Forget the spin. Ofsted's new regime may be claiming "shorter, sharper inspections", but what it's principally about is saving money: pound;15 million a year, according to chief inspector David Bell. Cheap does not mean better. A school that provides a poor quality of education at low cost does not constitute good value for money.
Those of us who have been inspectors since Ofsted's launch more than a decade ago have seen many changes: the best inspections have moved from describing to explaining what happens in schools. Although staff view an upcoming inspection with trepidation, most find the experience rather less traumatic than its anticipation. That is why the new plan to reduce drastically the notice of inspection is to be welcomed. It should mean an end to the sub-industry of preparation for inspection, although cynics may argue that it will elevate stress levels as nervous schools hold themselves in continuous readiness for the surprise telephone call.
The key change, however, is that the new system means a move away from inspecting schools to merely checking out school self-evaluation. Very much smaller teams - in primary, sometimes just a lone inspector - in school for a maximum of two days will mean little opportunity for external validation and celebration of all that the school does well. Little time will be spent in lessons and gauging the pupils' experiences, and there will be little opportunity to get the input of teaching staff. Inspectors will form hypotheses from the new data sheets and the school's self-evaluation form (if the school has completed one: oddly, there is no compulsion to do so).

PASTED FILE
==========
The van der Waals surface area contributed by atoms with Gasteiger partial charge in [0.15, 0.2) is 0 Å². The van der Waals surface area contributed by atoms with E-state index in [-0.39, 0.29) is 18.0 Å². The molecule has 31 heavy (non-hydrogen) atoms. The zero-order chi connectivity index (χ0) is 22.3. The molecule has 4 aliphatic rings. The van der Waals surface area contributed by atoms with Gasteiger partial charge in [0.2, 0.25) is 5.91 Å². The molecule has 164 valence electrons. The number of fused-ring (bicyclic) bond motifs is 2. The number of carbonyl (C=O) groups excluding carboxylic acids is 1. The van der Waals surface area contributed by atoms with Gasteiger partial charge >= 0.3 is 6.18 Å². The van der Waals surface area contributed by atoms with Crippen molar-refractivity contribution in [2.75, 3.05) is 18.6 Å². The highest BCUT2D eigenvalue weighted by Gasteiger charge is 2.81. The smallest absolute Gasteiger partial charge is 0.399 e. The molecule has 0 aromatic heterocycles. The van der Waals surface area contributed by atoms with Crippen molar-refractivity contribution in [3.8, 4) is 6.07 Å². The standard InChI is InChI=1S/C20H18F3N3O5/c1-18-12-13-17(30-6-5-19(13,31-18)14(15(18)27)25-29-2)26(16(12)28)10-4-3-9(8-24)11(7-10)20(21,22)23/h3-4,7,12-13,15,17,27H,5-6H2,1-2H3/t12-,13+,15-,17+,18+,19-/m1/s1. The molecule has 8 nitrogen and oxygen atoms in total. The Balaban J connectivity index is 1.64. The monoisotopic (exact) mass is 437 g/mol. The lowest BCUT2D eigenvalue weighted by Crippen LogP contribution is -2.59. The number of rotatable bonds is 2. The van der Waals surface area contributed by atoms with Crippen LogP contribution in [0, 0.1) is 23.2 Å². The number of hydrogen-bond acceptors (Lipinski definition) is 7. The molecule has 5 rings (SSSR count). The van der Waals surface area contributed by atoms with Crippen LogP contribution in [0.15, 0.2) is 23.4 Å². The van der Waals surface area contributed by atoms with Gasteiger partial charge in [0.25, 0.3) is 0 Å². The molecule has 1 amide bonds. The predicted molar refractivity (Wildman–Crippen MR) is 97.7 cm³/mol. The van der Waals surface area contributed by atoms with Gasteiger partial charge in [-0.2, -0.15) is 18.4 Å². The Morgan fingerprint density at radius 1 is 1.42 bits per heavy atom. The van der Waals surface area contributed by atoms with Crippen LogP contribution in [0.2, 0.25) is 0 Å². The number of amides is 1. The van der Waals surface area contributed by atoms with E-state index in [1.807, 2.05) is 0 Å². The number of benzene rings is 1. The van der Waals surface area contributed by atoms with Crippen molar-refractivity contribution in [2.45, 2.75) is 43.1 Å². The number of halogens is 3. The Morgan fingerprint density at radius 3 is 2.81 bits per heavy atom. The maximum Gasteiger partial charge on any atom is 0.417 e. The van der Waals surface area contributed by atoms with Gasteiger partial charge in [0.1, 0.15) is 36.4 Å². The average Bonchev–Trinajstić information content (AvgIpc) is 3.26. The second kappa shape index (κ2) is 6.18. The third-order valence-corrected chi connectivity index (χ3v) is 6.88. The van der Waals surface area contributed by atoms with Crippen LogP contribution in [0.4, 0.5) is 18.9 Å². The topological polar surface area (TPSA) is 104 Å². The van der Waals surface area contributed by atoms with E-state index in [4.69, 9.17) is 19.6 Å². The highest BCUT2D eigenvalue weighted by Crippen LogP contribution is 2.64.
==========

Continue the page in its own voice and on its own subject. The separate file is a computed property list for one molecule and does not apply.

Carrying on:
They will then spend their limited time checking out the hypotheses and sampling one or two of the school's claims, on the presumption that if those check out as correct, the rest are assumed to be OK.
But data can be confusing. Already, injustices can be done to schools where inept or inexperienced inspectors follow too slavishly what they think the Sats data is telling them. I have inspected schools with Es in the Panda that have turned out to be good schools, and I have put schools with As into special measures. The new summary and contextual value-added Pandas presage an improvement, but inspectors who were too rigid to look beyond the narrow Panda grades are likely to glaze over completely when they see the scattergrams and statistical complexities of the new data sheets.
Under the current system, team inspectors who want to qualify to lead inspections have to go through an extensive system of shortlisting, training and assessment. From September, all inspectors will be equal.
Every one will be deemed equally capable of undertaking the initial analysis, in both primary and secondary schools, of forming hypotheses, of leading a team or flying solo. One of the strengths of the current framework is the recognition that not all evidence should be given equal weight. More credence should be given to the evidence, for example, of direct observation, than to a headteacher's assertions.
Ofsted will deny it, but it seems inevitable that with "shorter, sharper inspections" this hierarchy will be quietly buried. Judgments will be reached on a much thinner evidence base than at present. I hope I am proven wrong, but I fear we may be in for a spate of bland reports that disappoint good schools and flatter those with ineffective but combative heads. How long then will it be before a minister asks why we are spending all this money on reports that tell us nothing?
Selwyn Ward is a registered inspector who has led 60 primary and secondary inspections and taken part in around 200